Thursday, September 15, 2016

Black Bear Rampage Race Report

My heart was heavy going into this race.  Just the day before, fellow mountain biker whom I was blessed to know, lost his 11 year battle with cancer.  Kevin Scoggins lived each and every day of his 46 years of life with strength, humility, and his unwavering faithfulness to God. As I prepared that morning for my race, I thought of nothing but him and what his beloved wife Leisa must be going through.  Even though I wasn't feeling too great myself, for I had been "glutened" a week ago and was now carrying around a 3 pound "Buddha Belly,"  I was determined to race my legs off in his honor.

Relentless was how Kevin lived each day.

As the gun went off at 9am,  I charged up the 2.5 mile pavement climb.  It wasn't long before I knew I could not hang with the front pack, so I let my legs come around on there own terms.  Jen disappeared with the big boys, but I wasn't concerned about how I placed today among my fellow athletes.  I just wanted to have a good clean run.

After 10 minutes of hammering up the road, I hit Brush Creek.  I was glad for the rain that had settled the dust on the trail, but it had also made the bridges slick as snot.  I approached them with extreme caution; bike upright, hands off the brakes.  Halfway through Brush Creek, my legs woke up.  I was easily able to pick up the pace.  I was pleasantly surprised that my heart rate easily soared into the low 160's with a perceived effort of 6-7. I had been unable to attain that HR since getting sick.

Before I knew it, I was flying down Boyd Gap.  I had recently installed a dropper on my Niner RKT and was making the most of it.  The corners were a little slick, but without my seat getting all up in my butt, I was able to fishtail around them without getting squirrelly.  So worth the 0.7 pound weight penalty!

Loving my rocket ship

Old Copper Road was a highway as I flew down the trail.  I was beginning to feel a hint of sparkle in the legs.  I was fearful the feeling would be short-lived and that I would go back to my slump once I hit the climb up Bear Paw.  After the creek crossing, Zeke handed me a bottle and told me I was 30 seconds behind Jen.  What what?!?  Jen is so strong I was sure that she would have been farther up. Beginning the climb up Bear Paw, I ratcheted down a bit, worried that I would feel the dreaded cement legs.  But that never came to be.  My legs were alive and ready to hammer.  Locking out my rear suspension, I began to stand and throw my bike around on the climbs as if it was my single speed.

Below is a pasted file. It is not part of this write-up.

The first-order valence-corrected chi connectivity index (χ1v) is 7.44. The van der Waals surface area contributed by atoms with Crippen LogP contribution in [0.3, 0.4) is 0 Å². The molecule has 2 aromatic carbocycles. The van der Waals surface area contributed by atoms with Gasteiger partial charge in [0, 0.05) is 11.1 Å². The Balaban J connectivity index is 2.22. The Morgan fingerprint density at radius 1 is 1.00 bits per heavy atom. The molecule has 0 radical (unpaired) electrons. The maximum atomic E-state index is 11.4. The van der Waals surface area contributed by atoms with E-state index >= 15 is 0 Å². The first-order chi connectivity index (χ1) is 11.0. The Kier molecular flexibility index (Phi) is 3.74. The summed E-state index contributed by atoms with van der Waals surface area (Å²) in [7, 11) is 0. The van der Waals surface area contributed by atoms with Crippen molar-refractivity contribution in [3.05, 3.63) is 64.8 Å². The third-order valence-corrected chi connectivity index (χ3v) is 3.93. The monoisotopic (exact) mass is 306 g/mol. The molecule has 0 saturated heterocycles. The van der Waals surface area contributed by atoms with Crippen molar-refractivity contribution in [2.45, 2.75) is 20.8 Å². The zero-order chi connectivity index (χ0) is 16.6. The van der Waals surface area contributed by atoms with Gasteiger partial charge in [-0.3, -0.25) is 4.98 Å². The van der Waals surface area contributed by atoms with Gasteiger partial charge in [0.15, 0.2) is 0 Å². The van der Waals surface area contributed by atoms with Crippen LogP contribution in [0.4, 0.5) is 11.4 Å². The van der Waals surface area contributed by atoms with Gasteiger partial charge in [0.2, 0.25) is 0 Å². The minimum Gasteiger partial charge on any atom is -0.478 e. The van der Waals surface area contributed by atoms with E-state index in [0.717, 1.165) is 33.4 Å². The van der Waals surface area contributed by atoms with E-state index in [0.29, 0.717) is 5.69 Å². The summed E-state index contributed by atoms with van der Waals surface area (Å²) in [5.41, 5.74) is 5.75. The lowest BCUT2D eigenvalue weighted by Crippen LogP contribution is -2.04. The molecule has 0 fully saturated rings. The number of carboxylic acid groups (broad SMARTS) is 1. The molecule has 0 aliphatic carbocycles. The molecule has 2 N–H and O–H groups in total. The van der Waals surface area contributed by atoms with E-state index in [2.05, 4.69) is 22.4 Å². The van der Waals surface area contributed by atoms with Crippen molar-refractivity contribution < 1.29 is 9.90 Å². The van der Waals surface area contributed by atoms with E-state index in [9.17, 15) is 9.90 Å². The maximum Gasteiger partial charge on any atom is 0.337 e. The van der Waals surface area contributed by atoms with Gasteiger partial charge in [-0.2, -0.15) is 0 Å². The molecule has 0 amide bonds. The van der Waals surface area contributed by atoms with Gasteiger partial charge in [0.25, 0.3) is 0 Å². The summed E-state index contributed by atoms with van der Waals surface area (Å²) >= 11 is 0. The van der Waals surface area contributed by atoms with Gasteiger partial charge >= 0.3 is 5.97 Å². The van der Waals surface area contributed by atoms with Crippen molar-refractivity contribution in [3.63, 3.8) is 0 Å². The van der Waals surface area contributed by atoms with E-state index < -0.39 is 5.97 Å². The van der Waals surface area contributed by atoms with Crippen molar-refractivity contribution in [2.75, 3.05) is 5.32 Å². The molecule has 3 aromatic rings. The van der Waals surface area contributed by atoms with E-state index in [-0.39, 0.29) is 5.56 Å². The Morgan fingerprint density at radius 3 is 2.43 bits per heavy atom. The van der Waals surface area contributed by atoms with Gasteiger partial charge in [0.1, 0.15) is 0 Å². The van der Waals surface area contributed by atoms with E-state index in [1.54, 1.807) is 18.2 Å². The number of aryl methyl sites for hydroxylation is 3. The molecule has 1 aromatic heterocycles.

Feeling great, I gave Henry a fist pump as I rolled through his station. He yelled out that I was 20 seconds behind Jen. As I sailed down the descents and flew up the climbs of Lower Chestnut, I had a feeling that I was not alone.  Call me crazy, but Kevin's spirit was with me.  I had wings ... and this time not from drinking Red Bull.  Towards the end of this section, I began to see glimpses of Jen.  By the time I hit Thunder Rock, I was on her wheel.  I followed her in awe down this descent.  For not having ridden this trail, she was raging it.

On the climb up FS45, I popped off her wheel.  I needed to eat and drink and allow the legs to come back around again.  As I get older, it takes my body more time to shift from descending mode back to climbing mode.  Fenton was at the aid station at the top and cheering me on.  That gave me just what I needed to get back to task.  Looking at my time, I was en route to a PR.

Climbing up to Quartz, I wanted to reel Jen back in, because I knew that together we could push each other and go harder than if we were each alone.  Together we entered the Quartz Loop.  I could tell she was a bit unfamiliar with the terrain.  She also mentioned that she had been riding quite a bit in Pisgah on her big bike and that she felt a little discombobulated on her shorter travel Lust.  I know that sometimes it can be hard to transition from one bike to another; been there done that.

As we approached Bypass, I took the lead, hoping that this might help our little train get down the mountain quicker.  It seemed to work as I was feeling very comfortable pushing my bike to its limit on the descents.  Together we made short work of Riverview.  As we approached the last climb out of Riverview, I was passed by a racer. Feeling competitive, I hopped on his wheel and followed him down 1331 and BearPaw.  1331 was really washed out and I had to hop a couple of ditches that came up super fast; definitely a couple of "Oh Shit!" moments.  At one point, I looked behind me and realized that I had dropped Jen.  I could have swore she was right behind me.  You know, the sound of sticks breaking, rocks getting strewn about, brake squeals. No one ... but me.  That was eerie!